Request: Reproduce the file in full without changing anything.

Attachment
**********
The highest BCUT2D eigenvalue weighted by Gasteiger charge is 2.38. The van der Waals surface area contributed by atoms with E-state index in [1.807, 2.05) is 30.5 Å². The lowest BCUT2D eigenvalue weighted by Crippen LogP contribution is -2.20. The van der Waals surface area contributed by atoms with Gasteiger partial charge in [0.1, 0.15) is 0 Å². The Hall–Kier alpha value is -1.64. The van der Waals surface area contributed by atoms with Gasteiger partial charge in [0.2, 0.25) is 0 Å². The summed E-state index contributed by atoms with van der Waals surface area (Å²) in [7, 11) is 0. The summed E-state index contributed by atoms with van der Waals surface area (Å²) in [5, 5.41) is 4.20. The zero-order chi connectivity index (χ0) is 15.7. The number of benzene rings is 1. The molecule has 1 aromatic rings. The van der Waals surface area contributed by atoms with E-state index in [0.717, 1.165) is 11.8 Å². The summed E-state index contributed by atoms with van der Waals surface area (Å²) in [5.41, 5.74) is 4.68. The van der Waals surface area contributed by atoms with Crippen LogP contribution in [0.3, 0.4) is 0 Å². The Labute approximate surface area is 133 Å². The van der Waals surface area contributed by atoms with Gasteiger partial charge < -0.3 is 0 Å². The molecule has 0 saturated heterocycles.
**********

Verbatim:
The highest BCUT2D eigenvalue weighted by Gasteiger charge is 2.38. The van der Waals surface area contributed by atoms with E-state index in [1.807, 2.05) is 30.5 Å². The lowest BCUT2D eigenvalue weighted by Crippen LogP contribution is -2.20. The van der Waals surface area contributed by atoms with Gasteiger partial charge in [0.1, 0.15) is 0 Å². The Hall–Kier alpha value is -1.64. The van der Waals surface area contributed by atoms with Gasteiger partial charge in [0.2, 0.25) is 0 Å². The summed E-state index contributed by atoms with van der Waals surface area (Å²) in [7, 11) is 0. The summed E-state index contributed by atoms with van der Waals surface area (Å²) in [5, 5.41) is 4.20. The zero-order chi connectivity index (χ0) is 15.7. The number of benzene rings is 1. The molecule has 1 aromatic rings. The van der Waals surface area contributed by atoms with E-state index in [0.717, 1.165) is 11.8 Å². The summed E-state index contributed by atoms with van der Waals surface area (Å²) in [5.41, 5.74) is 4.68. The van der Waals surface area contributed by atoms with Crippen LogP contribution in [0.3, 0.4) is 0 Å². The Labute approximate surface area is 133 Å². The van der Waals surface area contributed by atoms with Gasteiger partial charge < -0.3 is 0 Å². The molecule has 0 saturated heterocycles.